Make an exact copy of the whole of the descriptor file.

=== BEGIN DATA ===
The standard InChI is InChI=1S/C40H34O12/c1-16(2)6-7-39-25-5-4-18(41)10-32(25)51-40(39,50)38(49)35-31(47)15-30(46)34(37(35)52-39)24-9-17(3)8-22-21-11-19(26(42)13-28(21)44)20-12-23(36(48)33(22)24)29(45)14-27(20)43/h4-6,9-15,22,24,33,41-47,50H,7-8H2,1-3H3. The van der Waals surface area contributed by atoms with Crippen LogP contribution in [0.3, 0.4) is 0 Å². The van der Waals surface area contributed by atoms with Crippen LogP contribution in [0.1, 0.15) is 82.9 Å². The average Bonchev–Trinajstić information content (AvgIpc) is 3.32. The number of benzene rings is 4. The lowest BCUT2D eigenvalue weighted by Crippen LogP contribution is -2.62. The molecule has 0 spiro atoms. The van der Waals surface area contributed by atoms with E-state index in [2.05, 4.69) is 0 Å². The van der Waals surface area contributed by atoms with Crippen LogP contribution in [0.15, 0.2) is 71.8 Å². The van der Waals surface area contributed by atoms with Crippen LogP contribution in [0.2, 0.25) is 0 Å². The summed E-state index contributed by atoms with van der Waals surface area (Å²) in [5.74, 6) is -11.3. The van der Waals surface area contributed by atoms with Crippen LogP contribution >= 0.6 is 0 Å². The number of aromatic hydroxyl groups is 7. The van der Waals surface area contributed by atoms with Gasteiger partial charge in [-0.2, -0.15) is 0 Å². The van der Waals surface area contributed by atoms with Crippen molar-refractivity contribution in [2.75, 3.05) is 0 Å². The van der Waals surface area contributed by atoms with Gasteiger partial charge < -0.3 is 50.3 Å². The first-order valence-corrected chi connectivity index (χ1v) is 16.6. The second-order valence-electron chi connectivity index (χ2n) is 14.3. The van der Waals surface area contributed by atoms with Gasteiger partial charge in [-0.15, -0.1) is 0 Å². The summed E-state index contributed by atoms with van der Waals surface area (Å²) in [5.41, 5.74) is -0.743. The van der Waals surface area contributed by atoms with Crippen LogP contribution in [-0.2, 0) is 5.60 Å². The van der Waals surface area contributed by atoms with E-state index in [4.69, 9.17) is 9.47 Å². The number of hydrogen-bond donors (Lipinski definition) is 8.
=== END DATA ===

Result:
The standard InChI is InChI=1S/C40H34O12/c1-16(2)6-7-39-25-5-4-18(41)10-32(25)51-40(39,50)38(49)35-31(47)15-30(46)34(37(35)52-39)24-9-17(3)8-22-21-11-19(26(42)13-28(21)44)20-12-23(36(48)33(22)24)29(45)14-27(20)43/h4-6,9-15,22,24,33,41-47,50H,7-8H2,1-3H3. The van der Waals surface area contributed by atoms with Crippen LogP contribution in [0.3, 0.4) is 0 Å². The van der Waals surface area contributed by atoms with Crippen LogP contribution in [0.1, 0.15) is 82.9 Å². The average Bonchev–Trinajstić information content (AvgIpc) is 3.32. The number of benzene rings is 4. The lowest BCUT2D eigenvalue weighted by Crippen LogP contribution is -2.62. The molecule has 0 spiro atoms. The van der Waals surface area contributed by atoms with E-state index in [2.05, 4.69) is 0 Å². The van der Waals surface area contributed by atoms with Crippen LogP contribution in [0.15, 0.2) is 71.8 Å². The van der Waals surface area contributed by atoms with Crippen LogP contribution in [0.2, 0.25) is 0 Å². The summed E-state index contributed by atoms with van der Waals surface area (Å²) in [5.74, 6) is -11.3. The van der Waals surface area contributed by atoms with Crippen LogP contribution >= 0.6 is 0 Å². The number of aromatic hydroxyl groups is 7. The van der Waals surface area contributed by atoms with Gasteiger partial charge in [-0.2, -0.15) is 0 Å². The van der Waals surface area contributed by atoms with Crippen molar-refractivity contribution in [2.75, 3.05) is 0 Å². The van der Waals surface area contributed by atoms with Gasteiger partial charge < -0.3 is 50.3 Å². The first-order valence-corrected chi connectivity index (χ1v) is 16.6. The second-order valence-electron chi connectivity index (χ2n) is 14.3. The van der Waals surface area contributed by atoms with Gasteiger partial charge in [-0.15, -0.1) is 0 Å². The summed E-state index contributed by atoms with van der Waals surface area (Å²) in [5.41, 5.74) is -0.743. The van der Waals surface area contributed by atoms with Crippen LogP contribution in [-0.2, 0) is 5.60 Å². The van der Waals surface area contributed by atoms with E-state index in [4.69, 9.17) is 9.47 Å². The number of hydrogen-bond donors (Lipinski definition) is 8.